Supporters’ Groups… A Missed Opportunity?

An American Football Fan's Perspective

 There’s a feeling connected to standing shoulder to shoulder with a group of like-minded people. All hoping for a reason to cheer, yell or scream as a collective. On June 1, 2019, people of Central Ohio gathered to watch their favorite team in England. It’s a ritual that was in place for five years prior to that day and will continue long after this story has left collective online memory.  

If one was lucky enough to get inside, they found their spot within a taped off section, allowing bartenders to serve the patrons in red. An environment of first come first served where total strangers stood and sat next to each other. Liverpool versus Tottenham in the Champions League final, a match where the game-winning goal happened in the second minute, but no one knew it at the time. Each tackle, errant pass or shot on goal causing the rise and rapid breaking of tension. A tension felt by everyone in attendance. 

For some people in the United States this is as close as they’ll come to standing in the Kop or their far-away team’s supporters’ end. There was singing, cheering, drinking and interactions with anyone within arms reach. Interactions like hugs, high fives or looks of excitement; all shared freely. 

Doing all of that is frankly easy when there is a top trophy on the line, but for every cup final there are at least 38 League matches. For some teams, a lot more games than that. At matches where the tape is removed from the floor, a supporter can show up at kickoff and slip into a seat at the bar unnoticed. Clubs like Liverpool, Tottenham and Manchester City all have these US-based supporters’ groups. Each one is started organically, but these can quickly join the fold of corporate football that we only get a glimpse of through a television screen.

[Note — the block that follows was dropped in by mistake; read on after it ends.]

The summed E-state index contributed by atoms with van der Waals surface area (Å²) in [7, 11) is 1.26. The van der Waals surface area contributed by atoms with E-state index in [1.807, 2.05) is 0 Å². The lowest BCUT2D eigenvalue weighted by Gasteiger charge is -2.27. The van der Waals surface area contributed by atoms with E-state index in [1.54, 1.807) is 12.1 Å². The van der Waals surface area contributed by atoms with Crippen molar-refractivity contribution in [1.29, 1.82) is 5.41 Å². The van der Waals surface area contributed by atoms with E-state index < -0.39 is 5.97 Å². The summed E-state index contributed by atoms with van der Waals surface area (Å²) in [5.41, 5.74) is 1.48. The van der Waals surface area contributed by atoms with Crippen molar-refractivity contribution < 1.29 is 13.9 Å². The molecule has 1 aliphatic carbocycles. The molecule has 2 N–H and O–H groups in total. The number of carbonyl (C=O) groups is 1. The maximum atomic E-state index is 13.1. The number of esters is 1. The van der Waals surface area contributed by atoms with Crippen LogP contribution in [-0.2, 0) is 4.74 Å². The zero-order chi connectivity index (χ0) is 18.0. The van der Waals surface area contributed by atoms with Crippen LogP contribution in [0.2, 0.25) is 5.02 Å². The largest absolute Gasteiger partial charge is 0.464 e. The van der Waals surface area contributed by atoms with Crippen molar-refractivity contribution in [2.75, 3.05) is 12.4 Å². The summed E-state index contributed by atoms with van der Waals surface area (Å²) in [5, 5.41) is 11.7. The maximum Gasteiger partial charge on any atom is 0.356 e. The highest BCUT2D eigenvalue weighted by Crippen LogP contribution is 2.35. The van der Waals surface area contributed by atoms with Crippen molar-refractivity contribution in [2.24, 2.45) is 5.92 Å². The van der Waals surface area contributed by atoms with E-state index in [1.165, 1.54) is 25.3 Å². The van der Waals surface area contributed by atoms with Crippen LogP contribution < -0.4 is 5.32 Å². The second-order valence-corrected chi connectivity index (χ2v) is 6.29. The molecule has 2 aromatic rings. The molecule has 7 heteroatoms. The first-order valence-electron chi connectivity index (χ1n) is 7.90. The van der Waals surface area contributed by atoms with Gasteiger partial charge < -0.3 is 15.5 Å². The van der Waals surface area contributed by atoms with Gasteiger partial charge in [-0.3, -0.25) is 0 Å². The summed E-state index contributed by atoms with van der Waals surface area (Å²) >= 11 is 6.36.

Depending on the team, there are certain rules to adhere to in order to keep a quasi official relationship with the club that is supported. For example, official Liverpool supporters’ groups (or OLSCs) must have a meet-up for every match, have a club elected board representing their OLSC and are encouraged to post a lot of photos on social media. One area that doesn’t tend to get covered within the official requirements however, is the area of supporter mental welfare. Any responsibility for engaging with fans falls to those who run the local branch, that is, if they want to, and to be fair it is easy to suggest that there is no specific reason why this should happen. Reading this article right now, you might think that groups that support a team aren’t responsible for the mental health of those that show up to watch a match of football. Clearly, technically, that is correct, however what a huge potentially wasted opportunity. 

Football supporters show up at a bar at 7:30 in the morning in America looking to be part of something. Since social media is the go-to on advertising these meet-ups, there are people attending that see these events as a way to break away from their phones, be part of something real and make friends and engage. 

Having a trusted friend is the way that a lot of conversations about mental health begin. What better environment to find that trusted friend? Football can be even more of a catalyst for good if supporter groups could partially  shift their focus away from counting how many people show up and adding up the bar sales, and start to really talk to the fans, particularly those on their own.  

There are a few simple ways to do this: